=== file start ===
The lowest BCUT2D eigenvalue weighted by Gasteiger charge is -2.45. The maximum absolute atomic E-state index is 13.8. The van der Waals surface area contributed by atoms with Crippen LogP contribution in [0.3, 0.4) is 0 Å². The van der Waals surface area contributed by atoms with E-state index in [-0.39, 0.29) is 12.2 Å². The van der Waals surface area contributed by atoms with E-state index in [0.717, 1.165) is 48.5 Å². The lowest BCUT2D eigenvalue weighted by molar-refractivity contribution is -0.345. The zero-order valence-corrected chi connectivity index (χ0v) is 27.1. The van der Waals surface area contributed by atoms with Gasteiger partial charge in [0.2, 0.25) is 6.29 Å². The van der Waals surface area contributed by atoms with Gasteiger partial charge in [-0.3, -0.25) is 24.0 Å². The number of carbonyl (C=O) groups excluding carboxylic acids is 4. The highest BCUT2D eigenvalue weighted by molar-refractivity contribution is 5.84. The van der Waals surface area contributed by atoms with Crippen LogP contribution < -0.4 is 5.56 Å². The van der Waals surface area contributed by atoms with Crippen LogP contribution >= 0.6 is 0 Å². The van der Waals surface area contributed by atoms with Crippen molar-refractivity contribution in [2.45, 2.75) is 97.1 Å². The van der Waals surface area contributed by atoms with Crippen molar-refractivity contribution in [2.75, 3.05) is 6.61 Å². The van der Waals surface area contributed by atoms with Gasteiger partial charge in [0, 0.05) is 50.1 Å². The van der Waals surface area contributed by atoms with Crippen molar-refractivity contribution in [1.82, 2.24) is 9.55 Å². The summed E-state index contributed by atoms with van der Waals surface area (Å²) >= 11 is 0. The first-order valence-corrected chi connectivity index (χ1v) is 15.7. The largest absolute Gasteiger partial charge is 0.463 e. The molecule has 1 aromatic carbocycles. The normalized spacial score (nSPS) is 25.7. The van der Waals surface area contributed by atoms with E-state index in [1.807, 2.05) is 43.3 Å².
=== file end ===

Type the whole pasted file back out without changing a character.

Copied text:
The lowest BCUT2D eigenvalue weighted by Gasteiger charge is -2.45. The maximum absolute atomic E-state index is 13.8. The van der Waals surface area contributed by atoms with Crippen LogP contribution in [0.3, 0.4) is 0 Å². The van der Waals surface area contributed by atoms with E-state index in [-0.39, 0.29) is 12.2 Å². The van der Waals surface area contributed by atoms with E-state index in [0.717, 1.165) is 48.5 Å². The lowest BCUT2D eigenvalue weighted by molar-refractivity contribution is -0.345. The zero-order valence-corrected chi connectivity index (χ0v) is 27.1. The van der Waals surface area contributed by atoms with Gasteiger partial charge in [0.2, 0.25) is 6.29 Å². The van der Waals surface area contributed by atoms with Gasteiger partial charge in [-0.3, -0.25) is 24.0 Å². The number of carbonyl (C=O) groups excluding carboxylic acids is 4. The highest BCUT2D eigenvalue weighted by molar-refractivity contribution is 5.84. The van der Waals surface area contributed by atoms with Crippen LogP contribution < -0.4 is 5.56 Å². The van der Waals surface area contributed by atoms with Crippen LogP contribution >= 0.6 is 0 Å². The van der Waals surface area contributed by atoms with Crippen molar-refractivity contribution in [2.45, 2.75) is 97.1 Å². The van der Waals surface area contributed by atoms with Crippen molar-refractivity contribution in [2.75, 3.05) is 6.61 Å². The van der Waals surface area contributed by atoms with Gasteiger partial charge in [0, 0.05) is 50.1 Å². The van der Waals surface area contributed by atoms with Crippen molar-refractivity contribution in [1.82, 2.24) is 9.55 Å². The summed E-state index contributed by atoms with van der Waals surface area (Å²) >= 11 is 0. The first-order valence-corrected chi connectivity index (χ1v) is 15.7. The largest absolute Gasteiger partial charge is 0.463 e. The molecule has 1 aromatic carbocycles. The normalized spacial score (nSPS) is 25.7. The van der Waals surface area contributed by atoms with E-state index in [1.807, 2.05) is 43.3 Å².